To be Black and Catholic is a seemingly paradoxical reality. On the one hand, it is a rich and joyful tradition, of which one continuously is learning and receiving new information, stories, and expressions. Within the last month alone, I have learned about Anne Marie Becraft, who founded one of the first Catholic schools for Black girls and became one of America’s first Black nuns. I also learned about the legacy of Black nuns in the United States, the long history of Black women being rejected from white-run religious orders, and the importance of specifically Black led orders like the Oblate Sisters of Providence and the Sisters of the Holy Family.
Being Black and Catholic also means experiencing the oneness of our Catholic faith in a unique and challenging way. Unlike other denominations, who split over the issue of slavery (ex. Baptists and ‘Southern’ Baptists) Catholics were Slaves, Slaveholders and Abolitionists; all in the same one Church. Likewise, in the Civil Rights Era, both Segregationists and Civil Rights Activists were held by the oneness of their shared Catholic faith. This is no surprise to us today, as we likewise have many Catholics on the Right and the Left; many Catholics identifying as Republicans even against our country’s second Catholic Democratic President, Joe Biden.
This tension is not just individual but systemic. The Church consistently condemned the Atlantic Slave Trade, as early as 1537 in Sublimus Dei when Pope Paul III wrote:
“[Satan] has stirred up some of his allies who, desiring to satisfy their own avarice, are presuming to assert far and wide that the Indians...be reduced to our service like brute animals, under the pretext that they are lacking the Catholic faith.”
By contrast, there are countless examples of slavery being widely accepted by Catholics in the United States, including several southern Bishops and most famously the Jesuits of Georgetown University (who have since made attempts to offer reparations to descendents of slaves owned & sold by them). At the same time, Catholic slavery was better than most since Catholics were required to evangelize and give sacraments to their slaves. This meant educating their slaves to read & write and provide religious education- all this at a time when in many states it was scandalous and radical to provide such education, if not illegal altogether.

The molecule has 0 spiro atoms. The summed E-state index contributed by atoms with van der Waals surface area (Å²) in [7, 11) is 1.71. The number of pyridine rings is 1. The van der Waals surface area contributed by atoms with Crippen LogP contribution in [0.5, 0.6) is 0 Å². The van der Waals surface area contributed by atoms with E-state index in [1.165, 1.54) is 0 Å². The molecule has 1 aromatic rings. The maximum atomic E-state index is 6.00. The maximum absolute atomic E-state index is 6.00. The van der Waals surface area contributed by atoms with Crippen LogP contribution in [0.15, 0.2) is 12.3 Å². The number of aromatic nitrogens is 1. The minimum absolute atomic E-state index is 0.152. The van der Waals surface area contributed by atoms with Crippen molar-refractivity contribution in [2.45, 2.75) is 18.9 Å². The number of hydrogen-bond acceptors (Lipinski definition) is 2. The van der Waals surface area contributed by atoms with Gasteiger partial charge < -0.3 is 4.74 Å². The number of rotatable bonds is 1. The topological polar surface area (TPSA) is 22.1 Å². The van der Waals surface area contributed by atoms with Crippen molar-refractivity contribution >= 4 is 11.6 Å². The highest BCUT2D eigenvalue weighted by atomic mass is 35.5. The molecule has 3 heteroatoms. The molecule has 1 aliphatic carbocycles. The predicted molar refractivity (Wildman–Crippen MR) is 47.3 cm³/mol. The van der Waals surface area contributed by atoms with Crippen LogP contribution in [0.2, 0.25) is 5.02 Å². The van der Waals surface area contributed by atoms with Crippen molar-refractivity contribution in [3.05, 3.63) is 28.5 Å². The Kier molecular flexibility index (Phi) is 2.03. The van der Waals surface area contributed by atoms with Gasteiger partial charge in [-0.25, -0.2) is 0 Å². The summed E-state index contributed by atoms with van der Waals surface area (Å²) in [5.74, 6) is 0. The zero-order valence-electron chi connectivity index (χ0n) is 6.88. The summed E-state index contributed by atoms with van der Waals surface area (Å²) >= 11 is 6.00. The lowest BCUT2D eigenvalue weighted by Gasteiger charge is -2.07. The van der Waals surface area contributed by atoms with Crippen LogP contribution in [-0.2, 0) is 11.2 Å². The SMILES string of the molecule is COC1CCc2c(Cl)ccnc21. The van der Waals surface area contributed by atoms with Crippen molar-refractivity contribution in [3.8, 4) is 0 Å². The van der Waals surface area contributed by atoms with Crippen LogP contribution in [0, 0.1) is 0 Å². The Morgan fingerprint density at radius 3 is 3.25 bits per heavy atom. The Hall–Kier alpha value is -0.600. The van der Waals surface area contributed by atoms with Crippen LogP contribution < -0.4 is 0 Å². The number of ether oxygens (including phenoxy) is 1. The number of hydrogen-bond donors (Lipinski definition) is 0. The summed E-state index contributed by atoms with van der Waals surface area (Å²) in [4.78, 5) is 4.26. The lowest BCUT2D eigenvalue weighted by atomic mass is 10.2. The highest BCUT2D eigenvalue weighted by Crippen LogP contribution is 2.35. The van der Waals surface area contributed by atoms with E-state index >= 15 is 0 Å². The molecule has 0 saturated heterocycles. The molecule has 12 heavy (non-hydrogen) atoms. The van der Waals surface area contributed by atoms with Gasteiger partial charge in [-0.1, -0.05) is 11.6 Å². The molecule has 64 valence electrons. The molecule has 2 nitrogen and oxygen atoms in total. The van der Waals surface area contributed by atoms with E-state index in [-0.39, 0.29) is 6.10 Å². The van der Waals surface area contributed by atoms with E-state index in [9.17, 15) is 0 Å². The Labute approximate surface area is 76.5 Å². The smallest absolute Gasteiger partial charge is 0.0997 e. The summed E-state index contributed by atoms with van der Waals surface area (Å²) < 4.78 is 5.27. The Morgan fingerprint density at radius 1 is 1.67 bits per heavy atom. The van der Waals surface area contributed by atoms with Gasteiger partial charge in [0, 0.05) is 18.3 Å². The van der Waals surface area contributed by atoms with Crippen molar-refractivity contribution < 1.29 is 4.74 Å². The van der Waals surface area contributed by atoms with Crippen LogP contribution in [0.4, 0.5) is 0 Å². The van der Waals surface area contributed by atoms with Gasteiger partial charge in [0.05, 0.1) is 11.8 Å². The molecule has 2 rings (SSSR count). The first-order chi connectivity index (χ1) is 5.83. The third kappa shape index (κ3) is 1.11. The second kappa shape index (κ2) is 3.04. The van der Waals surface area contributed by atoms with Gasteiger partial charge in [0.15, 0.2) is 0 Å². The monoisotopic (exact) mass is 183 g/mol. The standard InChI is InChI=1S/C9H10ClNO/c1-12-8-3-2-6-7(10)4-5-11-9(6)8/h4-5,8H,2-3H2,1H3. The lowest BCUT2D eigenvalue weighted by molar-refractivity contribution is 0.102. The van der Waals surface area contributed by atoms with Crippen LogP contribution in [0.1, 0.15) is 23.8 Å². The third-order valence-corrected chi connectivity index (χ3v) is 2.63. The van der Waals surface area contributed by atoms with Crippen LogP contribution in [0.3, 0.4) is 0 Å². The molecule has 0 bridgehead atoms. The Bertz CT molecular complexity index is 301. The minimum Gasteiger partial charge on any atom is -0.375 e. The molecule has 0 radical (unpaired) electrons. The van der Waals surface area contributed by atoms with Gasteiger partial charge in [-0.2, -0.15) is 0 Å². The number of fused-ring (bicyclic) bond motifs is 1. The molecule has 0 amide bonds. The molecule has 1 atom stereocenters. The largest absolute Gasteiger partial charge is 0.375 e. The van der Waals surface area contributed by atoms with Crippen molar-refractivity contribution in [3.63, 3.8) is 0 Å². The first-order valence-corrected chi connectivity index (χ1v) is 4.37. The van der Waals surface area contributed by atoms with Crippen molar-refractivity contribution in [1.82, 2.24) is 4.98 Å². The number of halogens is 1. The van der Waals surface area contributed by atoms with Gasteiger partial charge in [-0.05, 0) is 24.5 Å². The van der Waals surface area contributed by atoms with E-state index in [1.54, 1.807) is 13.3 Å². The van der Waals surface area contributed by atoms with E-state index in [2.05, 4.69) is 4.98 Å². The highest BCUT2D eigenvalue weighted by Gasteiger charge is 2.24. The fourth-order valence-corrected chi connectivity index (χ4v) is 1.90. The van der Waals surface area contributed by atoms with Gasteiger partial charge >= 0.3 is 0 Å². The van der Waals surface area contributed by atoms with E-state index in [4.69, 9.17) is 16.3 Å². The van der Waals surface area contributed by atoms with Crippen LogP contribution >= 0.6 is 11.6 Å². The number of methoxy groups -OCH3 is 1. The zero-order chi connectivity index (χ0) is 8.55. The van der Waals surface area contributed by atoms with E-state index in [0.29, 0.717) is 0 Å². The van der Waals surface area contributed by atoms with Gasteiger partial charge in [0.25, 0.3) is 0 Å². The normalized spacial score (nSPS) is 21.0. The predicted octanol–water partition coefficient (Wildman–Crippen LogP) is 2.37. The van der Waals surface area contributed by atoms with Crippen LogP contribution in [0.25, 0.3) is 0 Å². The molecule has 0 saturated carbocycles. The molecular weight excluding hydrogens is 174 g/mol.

In the face of this history, one might ask “Why stay Catholic? Why stay a member of an institution which has not supported your ancestors- and does not always support you even today?” Indeed, Black Catholics exhibit an Uncommon Faithfulness, as the title of the seminal text on Black Catholicism suggests.
Ultimately Black Catholics remain faithful because the Church is our home. To be truly Catholic means to be “universal”- embracing all cultures, traditions and identities under the unity of Jesus. Christ opened the doors of salvation, not to one race, or gender, or orientation, but to all people. The Catholic church is the Church who does not divide over the purity or sinfulness of its members, but wrestles as one human family with the good, the bad and the ugly.